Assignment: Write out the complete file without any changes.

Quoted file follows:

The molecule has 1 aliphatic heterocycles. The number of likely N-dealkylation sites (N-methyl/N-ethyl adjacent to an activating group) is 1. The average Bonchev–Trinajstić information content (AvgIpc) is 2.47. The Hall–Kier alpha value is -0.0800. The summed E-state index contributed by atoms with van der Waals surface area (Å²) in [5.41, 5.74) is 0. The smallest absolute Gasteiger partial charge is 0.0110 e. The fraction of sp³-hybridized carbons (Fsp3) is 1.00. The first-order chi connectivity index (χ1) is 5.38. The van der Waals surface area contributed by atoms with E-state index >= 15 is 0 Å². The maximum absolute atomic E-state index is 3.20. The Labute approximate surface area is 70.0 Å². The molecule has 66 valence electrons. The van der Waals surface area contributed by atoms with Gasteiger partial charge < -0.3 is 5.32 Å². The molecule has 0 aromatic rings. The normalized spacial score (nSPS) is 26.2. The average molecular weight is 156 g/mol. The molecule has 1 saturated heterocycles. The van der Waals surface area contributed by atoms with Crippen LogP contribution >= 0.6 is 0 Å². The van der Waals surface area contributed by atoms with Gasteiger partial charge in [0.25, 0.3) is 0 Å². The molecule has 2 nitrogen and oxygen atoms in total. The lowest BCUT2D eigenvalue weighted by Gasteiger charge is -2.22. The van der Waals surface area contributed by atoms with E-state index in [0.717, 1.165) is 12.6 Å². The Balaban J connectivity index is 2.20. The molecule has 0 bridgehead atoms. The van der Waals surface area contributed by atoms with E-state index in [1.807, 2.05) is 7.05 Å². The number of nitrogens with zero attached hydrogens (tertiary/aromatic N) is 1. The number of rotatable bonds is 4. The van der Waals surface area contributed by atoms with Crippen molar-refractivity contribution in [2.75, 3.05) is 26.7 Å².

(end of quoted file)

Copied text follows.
The molecule has 1 aliphatic heterocycles. The number of likely N-dealkylation sites (N-methyl/N-ethyl adjacent to an activating group) is 1. The average Bonchev–Trinajstić information content (AvgIpc) is 2.47. The Hall–Kier alpha value is -0.0800. The summed E-state index contributed by atoms with van der Waals surface area (Å²) in [5.41, 5.74) is 0. The smallest absolute Gasteiger partial charge is 0.0110 e. The fraction of sp³-hybridized carbons (Fsp3) is 1.00. The first-order chi connectivity index (χ1) is 5.38. The van der Waals surface area contributed by atoms with E-state index >= 15 is 0 Å². The maximum absolute atomic E-state index is 3.20. The Labute approximate surface area is 70.0 Å². The molecule has 66 valence electrons. The van der Waals surface area contributed by atoms with Gasteiger partial charge < -0.3 is 5.32 Å². The molecule has 0 aromatic rings. The normalized spacial score (nSPS) is 26.2. The average molecular weight is 156 g/mol. The molecule has 1 saturated heterocycles. The van der Waals surface area contributed by atoms with Crippen LogP contribution >= 0.6 is 0 Å². The van der Waals surface area contributed by atoms with Gasteiger partial charge in [0.25, 0.3) is 0 Å². The molecule has 2 nitrogen and oxygen atoms in total. The lowest BCUT2D eigenvalue weighted by Gasteiger charge is -2.22. The van der Waals surface area contributed by atoms with E-state index in [0.717, 1.165) is 12.6 Å². The Balaban J connectivity index is 2.20. The molecule has 0 bridgehead atoms. The van der Waals surface area contributed by atoms with E-state index in [1.807, 2.05) is 7.05 Å². The number of nitrogens with zero attached hydrogens (tertiary/aromatic N) is 1. The number of rotatable bonds is 4. The van der Waals surface area contributed by atoms with Crippen molar-refractivity contribution in [2.75, 3.05) is 26.7 Å².